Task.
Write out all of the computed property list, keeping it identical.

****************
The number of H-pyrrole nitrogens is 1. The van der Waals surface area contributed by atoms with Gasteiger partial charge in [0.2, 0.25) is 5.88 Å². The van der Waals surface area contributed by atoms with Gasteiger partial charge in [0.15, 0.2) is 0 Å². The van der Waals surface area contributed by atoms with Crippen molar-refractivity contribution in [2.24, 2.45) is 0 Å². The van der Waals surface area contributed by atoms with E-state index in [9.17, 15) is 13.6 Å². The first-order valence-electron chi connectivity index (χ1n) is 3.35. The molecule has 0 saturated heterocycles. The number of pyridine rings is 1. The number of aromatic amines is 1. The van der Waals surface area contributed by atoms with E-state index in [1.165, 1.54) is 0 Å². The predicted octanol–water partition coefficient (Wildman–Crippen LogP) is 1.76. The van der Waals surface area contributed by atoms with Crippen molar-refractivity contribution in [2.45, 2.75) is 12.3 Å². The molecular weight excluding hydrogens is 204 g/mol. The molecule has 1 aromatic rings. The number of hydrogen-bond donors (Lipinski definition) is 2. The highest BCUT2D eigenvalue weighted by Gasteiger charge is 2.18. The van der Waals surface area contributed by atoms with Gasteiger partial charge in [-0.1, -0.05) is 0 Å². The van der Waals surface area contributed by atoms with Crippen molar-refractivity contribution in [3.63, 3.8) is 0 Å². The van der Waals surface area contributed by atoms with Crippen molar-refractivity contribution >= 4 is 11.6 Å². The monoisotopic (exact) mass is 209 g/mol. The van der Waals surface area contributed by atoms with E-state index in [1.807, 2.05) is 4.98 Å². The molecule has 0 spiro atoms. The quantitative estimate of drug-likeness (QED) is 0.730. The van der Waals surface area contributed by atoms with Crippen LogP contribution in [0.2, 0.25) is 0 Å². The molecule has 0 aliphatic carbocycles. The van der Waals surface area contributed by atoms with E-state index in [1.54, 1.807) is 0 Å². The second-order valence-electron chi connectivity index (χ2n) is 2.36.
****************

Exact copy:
The number of H-pyrrole nitrogens is 1. The van der Waals surface area contributed by atoms with Gasteiger partial charge in [0.2, 0.25) is 5.88 Å². The van der Waals surface area contributed by atoms with Gasteiger partial charge in [0.15, 0.2) is 0 Å². The van der Waals surface area contributed by atoms with Crippen molar-refractivity contribution in [2.24, 2.45) is 0 Å². The van der Waals surface area contributed by atoms with E-state index in [9.17, 15) is 13.6 Å². The first-order valence-electron chi connectivity index (χ1n) is 3.35. The molecule has 0 saturated heterocycles. The number of pyridine rings is 1. The number of aromatic amines is 1. The van der Waals surface area contributed by atoms with E-state index in [1.165, 1.54) is 0 Å². The predicted octanol–water partition coefficient (Wildman–Crippen LogP) is 1.76. The van der Waals surface area contributed by atoms with Crippen molar-refractivity contribution in [2.45, 2.75) is 12.3 Å². The molecular weight excluding hydrogens is 204 g/mol. The molecule has 1 aromatic rings. The number of hydrogen-bond donors (Lipinski definition) is 2. The highest BCUT2D eigenvalue weighted by Gasteiger charge is 2.18. The van der Waals surface area contributed by atoms with Gasteiger partial charge in [-0.1, -0.05) is 0 Å². The van der Waals surface area contributed by atoms with Crippen molar-refractivity contribution in [3.63, 3.8) is 0 Å². The van der Waals surface area contributed by atoms with Crippen molar-refractivity contribution >= 4 is 11.6 Å². The monoisotopic (exact) mass is 209 g/mol. The van der Waals surface area contributed by atoms with E-state index in [1.807, 2.05) is 4.98 Å². The molecule has 0 spiro atoms. The quantitative estimate of drug-likeness (QED) is 0.730. The van der Waals surface area contributed by atoms with Crippen LogP contribution in [0.2, 0.25) is 0 Å². The molecule has 0 aliphatic carbocycles. The van der Waals surface area contributed by atoms with E-state index in [1.54, 1.807) is 0 Å². The second-order valence-electron chi connectivity index (χ2n) is 2.36.